Dueling Fools The Procter & Gamble Gambit
The Bull Argument

By Paul Larson (TMF Parlay)

Chances are that you will use at least one Procter & Gamble (NYSE: PG) product today. Brush your teeth with Crest? Rinse with Scope? Use Ivory soap or Head & Shoulders shampoo? Drink some Folgers? Snack on Pringles? Feed the dog Iams? Change the baby with Pampers? Squeeze the Charmin? Launder with Tide?

While you may think I'm being long-winded about P&G's product list, the brands above represent a small fraction of what the company makes and sells. Quite simply, Procter & Gamble is the king of brand marketing. The company practically invented the concept of building a brand, and it's no mistake that an enormous number of the world's largest household names are within the company's portfolio.

The company's extensive list of exceptionally strong brands is the first reason I like P&G. Decades of building these brands has created an enormous competitive advantage for each of the company's products as well as for the company as a whole. Competitors can try to copy P&G's products, but the brand strength is nearly impossible to replicate.

I also like the fact that P&G has a long history of innovation. It's interesting to note that the company is the fourth most prodigious company in the nation when it comes to patent grants. The company's new Dryel home dry cleaning kit and the Swiffer Sweeper system are just two of the most recent innovations to come from within the walls of P&G.

Of course, P&G is not one of these sexy "new economy" stocks that are all the rage. But what it lacks in hypergrowth, it more than makes up for with stability. No matter how the Internet affects our lives in the coming years, there are some things that will not change. People will still need to buy laundry detergent, toilet paper, shampoo, and toothpaste -- and P&G will be there supplying a great percentage of each of these markets.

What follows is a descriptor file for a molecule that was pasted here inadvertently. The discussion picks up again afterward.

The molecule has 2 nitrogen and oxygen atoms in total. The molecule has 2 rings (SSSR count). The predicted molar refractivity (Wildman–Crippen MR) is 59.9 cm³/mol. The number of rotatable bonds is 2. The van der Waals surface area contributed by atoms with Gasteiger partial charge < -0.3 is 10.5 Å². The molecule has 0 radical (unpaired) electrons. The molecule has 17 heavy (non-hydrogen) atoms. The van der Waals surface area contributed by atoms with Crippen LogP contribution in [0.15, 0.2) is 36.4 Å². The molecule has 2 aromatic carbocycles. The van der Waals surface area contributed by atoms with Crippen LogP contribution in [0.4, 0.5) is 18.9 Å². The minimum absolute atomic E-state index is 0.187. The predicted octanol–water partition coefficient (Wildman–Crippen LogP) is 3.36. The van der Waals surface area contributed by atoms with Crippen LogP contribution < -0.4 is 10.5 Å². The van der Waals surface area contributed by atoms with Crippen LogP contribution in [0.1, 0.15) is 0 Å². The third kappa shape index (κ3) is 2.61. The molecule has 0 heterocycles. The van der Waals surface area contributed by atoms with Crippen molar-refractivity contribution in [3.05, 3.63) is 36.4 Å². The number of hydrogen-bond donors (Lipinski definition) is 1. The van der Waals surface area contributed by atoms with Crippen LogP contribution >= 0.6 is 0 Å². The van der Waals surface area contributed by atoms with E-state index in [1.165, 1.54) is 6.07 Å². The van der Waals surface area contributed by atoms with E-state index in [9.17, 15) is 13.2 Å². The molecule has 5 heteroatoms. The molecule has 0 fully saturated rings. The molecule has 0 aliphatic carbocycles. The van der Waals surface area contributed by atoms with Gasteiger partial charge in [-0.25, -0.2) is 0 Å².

P&G may actually benefit quite nicely from the Internet's continued growth, even if mrclean.com never makes the Media Metrix Top 50. One of the greatest promises of the Internet is B2B e-commerce. In a nutshell, B2B should greatly lower manufacturing and procurement costs for businesses across the board. As one of the absolute largest purchasers of raw commodities and also as one of the largest suppliers to retailers like Wal-Mart (NYSE: WMT), P&G is positioned quite nicely to reap the rewards of B2B.

One of the great things about P&G today is its stock is trading at a very reasonable valuation. After some worries about the company's short-term earnings growth came to the surface this spring, Wall Street chopped over half of the stock's value away. At this writing, the company is trading at less than 25x trailing earnings and roughly 17x next year's forward profit estimates. For those looking for investment income from dividends, the stock also now yields 2.5%.

Keep in mind these cheap valuations are tagged on a company that has a long, long history of consistent profits and growth. Sans onetime charges related to restructuring the company, P&G increased its bottom line (as well as its dividend payout) each and every year over the past decade.

In 1990, the company earned $1.6 billion in bottom-line profits. Last year, the total was up to $4.1 billion. Even with the onetime charges, P&G has earned a cumulative $23.5 billion over the past decade. For comparison's sake, Microsoft (Nasdaq: MSFT) earned "only" $22.9 billion in the same period. P&G is huge, and P&G is profitable.

P&G is one of the nation's absolute best marketers and innovators when it comes to consumer products. It is one of the bluest of the blue chips that is now trading at a cheap price relative to its long-term prospects. It's well worth taking a closer look at.

The Bear Argument »

 This Week's Duel

  • Introduction
  • The Bull Argument
  • The Bear Argument
  • The Bull Rebuttal
  • The Bear Rebuttal
  • Vote Results
  • Flashback: The Procter & Gamble Gambit

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  • Procter & Gamble Discussion Board
  • Procter & Gamble Snapshot